News in brief: Maeshowe reopens and Historic England funds project investigating Shakespeare’s hometown

Shakespeare’s hometown

A new four-year project designed to investigate how timber-framed buildings in Stratford-upon-Avon (below) were rebuilt after three great fires in 1594, 1595, and 1614 has been awarded £40,000 of research funding from Historic England.

The Historic England Archive, Hi IMAGE: © Helmut Schulenburg.

The project, proposed by historian Dr Robert Bearman and led by the Stratford Society, will focus initially on houses in High Street and Chapel Street, with the research possibly extending to Wood Street, Ely Street, and Sheep Street.

The work will include expert examination of the buildings and dendrochronological analysis, while a team of volunteers will gather documentary evidence from archives held by the Shakespeare Birthplace Trust.

Maeshowe reopens

The 5,000-year-old chambered cairn at Maeshowe in Orkney has reopened to the public following its closure due to the COVID-19 pandemic. The site’s visitor centre was reopened last year, but access to the cairn itself was restricted until now.

Maeshowe is one of several Neolithic structures within the Heart of Neolithic Orkney World Heritage Site, which also includes the Stones of Stenness, the Ring of Brodgar, and Skara Brae (all of which are open to the public).

Stephen Duncan, Director of Marketing and Engagement at HES, said: ‘We are delighted to have even more of our sites, such as Maeshowe, reopening up and down the country and across our islands for the summer season, allowing us to again provide visitors with the opportunity to enjoy much-loved heritage attractions.’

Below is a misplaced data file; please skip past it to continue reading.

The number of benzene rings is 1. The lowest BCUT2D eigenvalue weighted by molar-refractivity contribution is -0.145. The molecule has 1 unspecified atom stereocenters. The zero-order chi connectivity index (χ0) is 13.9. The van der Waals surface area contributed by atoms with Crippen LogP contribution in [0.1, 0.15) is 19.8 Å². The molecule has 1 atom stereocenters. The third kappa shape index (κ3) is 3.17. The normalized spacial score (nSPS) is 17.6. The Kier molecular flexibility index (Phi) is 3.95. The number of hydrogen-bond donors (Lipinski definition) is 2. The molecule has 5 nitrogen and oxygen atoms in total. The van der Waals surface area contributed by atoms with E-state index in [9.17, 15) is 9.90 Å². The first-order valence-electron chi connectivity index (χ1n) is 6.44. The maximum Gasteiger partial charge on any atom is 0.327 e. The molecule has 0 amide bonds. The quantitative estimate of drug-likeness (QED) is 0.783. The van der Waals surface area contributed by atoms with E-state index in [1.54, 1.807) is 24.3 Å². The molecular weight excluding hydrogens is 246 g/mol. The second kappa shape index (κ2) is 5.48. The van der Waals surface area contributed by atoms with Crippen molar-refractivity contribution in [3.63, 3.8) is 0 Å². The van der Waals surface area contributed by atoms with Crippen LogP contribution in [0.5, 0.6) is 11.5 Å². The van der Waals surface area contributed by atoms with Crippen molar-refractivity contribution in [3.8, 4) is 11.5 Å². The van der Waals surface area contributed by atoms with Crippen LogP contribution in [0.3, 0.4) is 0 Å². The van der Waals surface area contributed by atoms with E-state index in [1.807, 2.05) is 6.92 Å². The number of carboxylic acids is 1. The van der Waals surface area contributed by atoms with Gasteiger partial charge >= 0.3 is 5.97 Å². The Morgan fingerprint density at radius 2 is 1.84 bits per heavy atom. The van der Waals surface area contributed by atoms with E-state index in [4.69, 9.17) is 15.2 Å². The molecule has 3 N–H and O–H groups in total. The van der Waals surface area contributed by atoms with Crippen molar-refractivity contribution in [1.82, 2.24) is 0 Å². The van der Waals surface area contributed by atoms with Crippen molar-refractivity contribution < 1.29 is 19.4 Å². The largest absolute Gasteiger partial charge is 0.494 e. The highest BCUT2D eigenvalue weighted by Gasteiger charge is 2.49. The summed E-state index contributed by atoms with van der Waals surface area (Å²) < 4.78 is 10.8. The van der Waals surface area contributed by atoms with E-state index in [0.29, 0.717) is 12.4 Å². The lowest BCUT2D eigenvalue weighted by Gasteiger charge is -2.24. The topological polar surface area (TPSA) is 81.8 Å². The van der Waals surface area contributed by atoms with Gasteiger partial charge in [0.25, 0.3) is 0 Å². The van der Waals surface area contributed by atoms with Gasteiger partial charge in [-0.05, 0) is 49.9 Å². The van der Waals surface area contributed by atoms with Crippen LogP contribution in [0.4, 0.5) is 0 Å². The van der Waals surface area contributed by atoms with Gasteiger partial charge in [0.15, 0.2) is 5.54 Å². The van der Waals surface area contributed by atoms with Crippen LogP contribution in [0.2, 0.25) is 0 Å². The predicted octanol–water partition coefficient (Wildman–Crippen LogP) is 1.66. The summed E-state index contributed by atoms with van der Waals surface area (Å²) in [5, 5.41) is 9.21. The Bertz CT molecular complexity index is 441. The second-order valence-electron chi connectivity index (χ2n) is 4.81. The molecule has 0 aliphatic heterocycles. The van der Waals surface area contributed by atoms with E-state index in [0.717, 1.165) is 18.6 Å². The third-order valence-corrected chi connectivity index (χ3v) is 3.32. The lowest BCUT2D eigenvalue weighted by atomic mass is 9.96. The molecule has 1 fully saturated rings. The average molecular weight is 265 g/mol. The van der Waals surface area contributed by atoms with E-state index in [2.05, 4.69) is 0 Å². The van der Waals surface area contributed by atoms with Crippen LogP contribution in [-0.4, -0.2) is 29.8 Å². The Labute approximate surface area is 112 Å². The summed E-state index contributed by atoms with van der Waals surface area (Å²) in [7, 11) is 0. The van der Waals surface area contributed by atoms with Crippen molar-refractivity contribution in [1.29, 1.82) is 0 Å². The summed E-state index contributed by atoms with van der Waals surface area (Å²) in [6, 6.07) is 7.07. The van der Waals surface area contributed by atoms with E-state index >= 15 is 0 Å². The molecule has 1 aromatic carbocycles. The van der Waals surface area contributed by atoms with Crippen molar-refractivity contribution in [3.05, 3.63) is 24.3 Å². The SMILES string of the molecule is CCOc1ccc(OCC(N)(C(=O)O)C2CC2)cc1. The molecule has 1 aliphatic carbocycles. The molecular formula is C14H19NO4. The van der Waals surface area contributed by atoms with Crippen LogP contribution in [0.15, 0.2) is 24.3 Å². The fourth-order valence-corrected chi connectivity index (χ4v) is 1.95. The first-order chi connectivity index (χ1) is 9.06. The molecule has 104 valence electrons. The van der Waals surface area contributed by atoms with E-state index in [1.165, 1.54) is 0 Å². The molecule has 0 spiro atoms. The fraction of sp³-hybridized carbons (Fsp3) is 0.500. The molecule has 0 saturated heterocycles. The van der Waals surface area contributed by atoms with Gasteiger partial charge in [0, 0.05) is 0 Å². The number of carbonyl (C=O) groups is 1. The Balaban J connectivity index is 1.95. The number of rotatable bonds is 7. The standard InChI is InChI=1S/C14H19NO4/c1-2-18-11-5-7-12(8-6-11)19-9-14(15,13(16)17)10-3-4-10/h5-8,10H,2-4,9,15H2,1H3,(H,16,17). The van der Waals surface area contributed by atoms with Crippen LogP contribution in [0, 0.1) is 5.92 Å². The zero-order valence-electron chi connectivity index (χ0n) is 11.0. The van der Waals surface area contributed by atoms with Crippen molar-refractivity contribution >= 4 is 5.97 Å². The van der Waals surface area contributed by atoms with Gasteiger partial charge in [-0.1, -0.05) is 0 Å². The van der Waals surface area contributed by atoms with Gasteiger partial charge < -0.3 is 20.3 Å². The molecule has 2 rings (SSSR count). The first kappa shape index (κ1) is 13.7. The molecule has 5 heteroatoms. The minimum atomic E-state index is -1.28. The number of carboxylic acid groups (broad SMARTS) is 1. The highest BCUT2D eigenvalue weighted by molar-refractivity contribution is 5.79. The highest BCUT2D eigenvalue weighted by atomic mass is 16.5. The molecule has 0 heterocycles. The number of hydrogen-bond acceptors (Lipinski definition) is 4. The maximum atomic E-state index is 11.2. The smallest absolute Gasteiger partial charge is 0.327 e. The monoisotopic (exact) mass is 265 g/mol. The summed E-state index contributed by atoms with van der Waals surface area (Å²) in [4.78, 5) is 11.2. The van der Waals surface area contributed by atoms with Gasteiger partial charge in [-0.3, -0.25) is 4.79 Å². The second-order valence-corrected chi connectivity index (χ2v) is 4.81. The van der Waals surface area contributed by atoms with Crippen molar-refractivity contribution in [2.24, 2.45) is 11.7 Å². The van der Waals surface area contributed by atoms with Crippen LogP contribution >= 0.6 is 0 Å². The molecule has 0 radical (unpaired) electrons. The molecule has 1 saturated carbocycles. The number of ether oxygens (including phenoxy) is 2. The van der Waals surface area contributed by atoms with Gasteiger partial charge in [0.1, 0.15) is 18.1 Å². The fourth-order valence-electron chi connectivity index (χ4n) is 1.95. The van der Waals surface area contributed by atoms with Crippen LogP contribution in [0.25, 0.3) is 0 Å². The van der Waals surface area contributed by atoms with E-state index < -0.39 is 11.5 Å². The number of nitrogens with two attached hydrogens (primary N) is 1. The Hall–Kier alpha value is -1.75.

Linking Ireland and Wales

Excavations at Llanllŷr near Talsarn in the Aeron Valley – carried out by staff and students from the Lampeter campus of University of Wales Trinity Saint David (UWTSD) as part of the Portalis project – have yielded small, sharp flint flakes: debris from tool-making.

The finds, which could possibly relate to hunting, fishing, or wildfowling activity, were made on two mounds on the valley floor. Flints are not local to the area, so the material was probably sourced from southern England or, possibly, Northern Ireland.

Previous work suggested that a low mound on the valley floor may have been used 6,000 years ago as a dry refuge within an otherwise marshy landscape.

Portalis ( is a new cross-border, transdisciplinary pilot set up to explore the earliest connection between Ireland and Wales, dating back to the early Mesolithic. Led by Waterford Institute of Technology and supported by UWTSD, Ceredigion County Council, and Waterford Chamber of Commerce, it is supported by the European Regional Development Fund through the Ireland Wales Programme.